Many hospitals offer classes that teach breathing techniques thought to be helpful during labor. Your doctor or doula may also be able to offer instruction on how to breath away pain during labor and delivery.

Acupuncture

Acupuncture has been proven to reduce pain, and pain is one of the most common conditions treated by acupuncture, says Peyton Theodore, L.Ac., a licensed acupuncturist at Cardiff Acupuncture in Solana Beach, Calif., and a certified natural birth instructor .

Using fine, sterile needles placed at specific points on the body, acupuncture improves natural body functions and promotes self-healing. This is believed to be able to ease pain and decrease the amount of pain experienced during labor and delivery as well as in other situations like during a migraine, recovering from an injury, etc.

Acupuncture and acupressure are thought to be very safe, too. “There are acupuncture points that we avoid during pregnancy that are useful to prepare for labor and assist in pain reduction during labor,” says Theodore.

You can have an acupuncturist come to your birth or can have them perform acupressure if needling is not allowed in your birth setting. Your doctor may be able to recommend an acupuncturist or you can seek out a licensed acupuncturist in your state.

Labor Coaching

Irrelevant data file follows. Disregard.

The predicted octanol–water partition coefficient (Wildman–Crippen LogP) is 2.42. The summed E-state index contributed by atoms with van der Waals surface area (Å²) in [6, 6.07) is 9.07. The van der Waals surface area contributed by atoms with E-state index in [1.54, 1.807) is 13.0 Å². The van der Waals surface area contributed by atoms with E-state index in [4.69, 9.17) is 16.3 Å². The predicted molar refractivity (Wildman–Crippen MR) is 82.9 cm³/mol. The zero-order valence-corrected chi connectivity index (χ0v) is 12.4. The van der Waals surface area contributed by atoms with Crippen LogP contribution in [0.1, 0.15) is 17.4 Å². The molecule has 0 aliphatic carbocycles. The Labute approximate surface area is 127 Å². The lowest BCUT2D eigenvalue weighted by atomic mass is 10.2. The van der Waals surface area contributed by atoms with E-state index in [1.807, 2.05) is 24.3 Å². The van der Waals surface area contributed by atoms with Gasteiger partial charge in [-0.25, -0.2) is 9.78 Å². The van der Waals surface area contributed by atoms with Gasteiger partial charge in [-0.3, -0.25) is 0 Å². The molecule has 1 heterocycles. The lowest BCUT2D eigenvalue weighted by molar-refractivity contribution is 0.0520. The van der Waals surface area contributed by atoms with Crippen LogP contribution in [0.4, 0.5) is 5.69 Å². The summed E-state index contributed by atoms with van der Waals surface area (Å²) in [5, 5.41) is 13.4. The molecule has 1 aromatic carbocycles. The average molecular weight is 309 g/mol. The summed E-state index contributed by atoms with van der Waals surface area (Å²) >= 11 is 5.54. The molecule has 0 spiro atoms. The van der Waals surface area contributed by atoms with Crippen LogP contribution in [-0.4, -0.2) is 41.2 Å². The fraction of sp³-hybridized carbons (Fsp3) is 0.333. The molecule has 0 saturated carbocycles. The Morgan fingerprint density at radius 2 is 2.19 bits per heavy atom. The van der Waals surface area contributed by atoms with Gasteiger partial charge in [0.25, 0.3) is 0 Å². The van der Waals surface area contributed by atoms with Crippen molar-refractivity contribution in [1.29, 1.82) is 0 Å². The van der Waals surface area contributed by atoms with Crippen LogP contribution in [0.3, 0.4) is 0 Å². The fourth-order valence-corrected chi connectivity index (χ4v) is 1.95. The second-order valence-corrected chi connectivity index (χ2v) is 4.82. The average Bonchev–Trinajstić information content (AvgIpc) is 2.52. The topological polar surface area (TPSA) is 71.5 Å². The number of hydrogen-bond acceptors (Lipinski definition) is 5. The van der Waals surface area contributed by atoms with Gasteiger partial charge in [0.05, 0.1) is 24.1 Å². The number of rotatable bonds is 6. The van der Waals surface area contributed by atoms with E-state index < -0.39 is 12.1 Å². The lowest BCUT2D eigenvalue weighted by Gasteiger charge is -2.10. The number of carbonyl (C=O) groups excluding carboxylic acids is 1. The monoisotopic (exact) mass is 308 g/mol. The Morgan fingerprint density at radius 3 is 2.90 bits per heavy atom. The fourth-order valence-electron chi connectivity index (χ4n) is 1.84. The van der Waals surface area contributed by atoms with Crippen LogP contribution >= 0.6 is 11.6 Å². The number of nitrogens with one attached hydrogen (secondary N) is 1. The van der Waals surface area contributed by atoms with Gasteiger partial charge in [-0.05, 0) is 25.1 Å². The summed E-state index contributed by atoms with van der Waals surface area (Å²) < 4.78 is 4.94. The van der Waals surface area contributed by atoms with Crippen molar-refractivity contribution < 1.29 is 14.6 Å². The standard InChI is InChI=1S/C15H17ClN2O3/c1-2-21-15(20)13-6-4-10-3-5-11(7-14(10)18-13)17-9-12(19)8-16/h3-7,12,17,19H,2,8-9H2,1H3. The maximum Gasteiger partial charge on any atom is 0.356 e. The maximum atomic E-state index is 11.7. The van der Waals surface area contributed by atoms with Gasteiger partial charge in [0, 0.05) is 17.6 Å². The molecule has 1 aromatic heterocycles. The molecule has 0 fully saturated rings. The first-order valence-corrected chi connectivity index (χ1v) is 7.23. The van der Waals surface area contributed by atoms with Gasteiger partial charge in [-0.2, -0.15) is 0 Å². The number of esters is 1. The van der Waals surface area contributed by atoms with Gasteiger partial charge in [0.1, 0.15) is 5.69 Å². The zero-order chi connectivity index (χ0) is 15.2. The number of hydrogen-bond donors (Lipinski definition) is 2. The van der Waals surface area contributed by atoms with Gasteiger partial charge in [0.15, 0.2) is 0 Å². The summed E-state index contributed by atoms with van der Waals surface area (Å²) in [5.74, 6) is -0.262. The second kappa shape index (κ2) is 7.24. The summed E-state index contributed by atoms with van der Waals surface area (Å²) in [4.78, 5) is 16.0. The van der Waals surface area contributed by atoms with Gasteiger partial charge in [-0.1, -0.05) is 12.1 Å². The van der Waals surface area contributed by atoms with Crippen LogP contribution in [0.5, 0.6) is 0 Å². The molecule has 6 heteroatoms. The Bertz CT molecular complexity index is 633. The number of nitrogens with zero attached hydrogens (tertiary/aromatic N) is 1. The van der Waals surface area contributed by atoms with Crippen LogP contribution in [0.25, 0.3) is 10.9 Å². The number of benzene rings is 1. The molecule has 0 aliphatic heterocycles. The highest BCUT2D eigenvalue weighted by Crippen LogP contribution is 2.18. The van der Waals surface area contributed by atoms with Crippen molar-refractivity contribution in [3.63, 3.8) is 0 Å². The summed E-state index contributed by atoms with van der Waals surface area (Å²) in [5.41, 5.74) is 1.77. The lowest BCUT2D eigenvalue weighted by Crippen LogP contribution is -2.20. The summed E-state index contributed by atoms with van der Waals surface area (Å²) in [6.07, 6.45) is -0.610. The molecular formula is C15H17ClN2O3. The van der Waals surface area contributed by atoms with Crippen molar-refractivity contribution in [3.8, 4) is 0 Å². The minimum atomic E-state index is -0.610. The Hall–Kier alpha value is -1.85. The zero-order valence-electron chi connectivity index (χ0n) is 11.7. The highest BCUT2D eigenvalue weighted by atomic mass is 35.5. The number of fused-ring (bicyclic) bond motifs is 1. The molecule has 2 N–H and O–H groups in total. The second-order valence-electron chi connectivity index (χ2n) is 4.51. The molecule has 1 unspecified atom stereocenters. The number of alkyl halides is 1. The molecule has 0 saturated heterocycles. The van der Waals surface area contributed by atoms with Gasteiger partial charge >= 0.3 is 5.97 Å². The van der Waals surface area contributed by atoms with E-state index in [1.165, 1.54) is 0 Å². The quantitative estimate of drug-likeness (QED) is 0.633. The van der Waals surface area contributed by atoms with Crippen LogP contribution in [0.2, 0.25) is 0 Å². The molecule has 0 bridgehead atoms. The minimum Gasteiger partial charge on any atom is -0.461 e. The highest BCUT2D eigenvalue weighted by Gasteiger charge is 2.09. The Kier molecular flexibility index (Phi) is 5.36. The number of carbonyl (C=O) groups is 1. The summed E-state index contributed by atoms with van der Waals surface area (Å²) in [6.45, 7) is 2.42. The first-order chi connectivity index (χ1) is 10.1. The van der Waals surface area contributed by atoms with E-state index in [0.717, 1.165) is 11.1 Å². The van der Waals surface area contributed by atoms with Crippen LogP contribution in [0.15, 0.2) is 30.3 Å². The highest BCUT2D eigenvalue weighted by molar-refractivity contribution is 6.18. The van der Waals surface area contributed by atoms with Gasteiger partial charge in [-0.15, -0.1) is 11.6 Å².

Labor coaching helps remove the ‘X’ or unknown factor of the labor process,” says Burke-Galloway. “Anxiety can reduce a pregnant patient’s tolerance to pain.”

When patients are guided by coaches and know what to expect in advance, their pain becomes more tolerable. “Studies have shown that patients who receive childbirth education in advance of going into labor have a 30 percent reduction in pain compared to mothers who did not receive childbirth training,” she adds.

Coaches can help keep you focused on techniques like breathing and aromatherapy as well as provide an understanding of what’s happening physically during each stage of labor, says Clark.

Part of the success with labor coaching depends on the motivation of the patient. Highly motivated patients will be receptive to coaching and therefore have a more pleasant labor room experience.

Some hospitals allow a coach in the labor room, but others will not; Burke-Galloway suggests checking with your birthing center prior to your due date.

Meditation/Guided Relaxation

Similar to hypnosis, guided relaxation through meditation or listening lets moms listen to CDs that promote a sense of calm and well-being while promoting the focus on the task at-hand. This has led to women reporting a more positive birthing experience and a decreased use of epidurals.

Did you have a natural childbirth? How did you navigate the pain? Share in the comments section.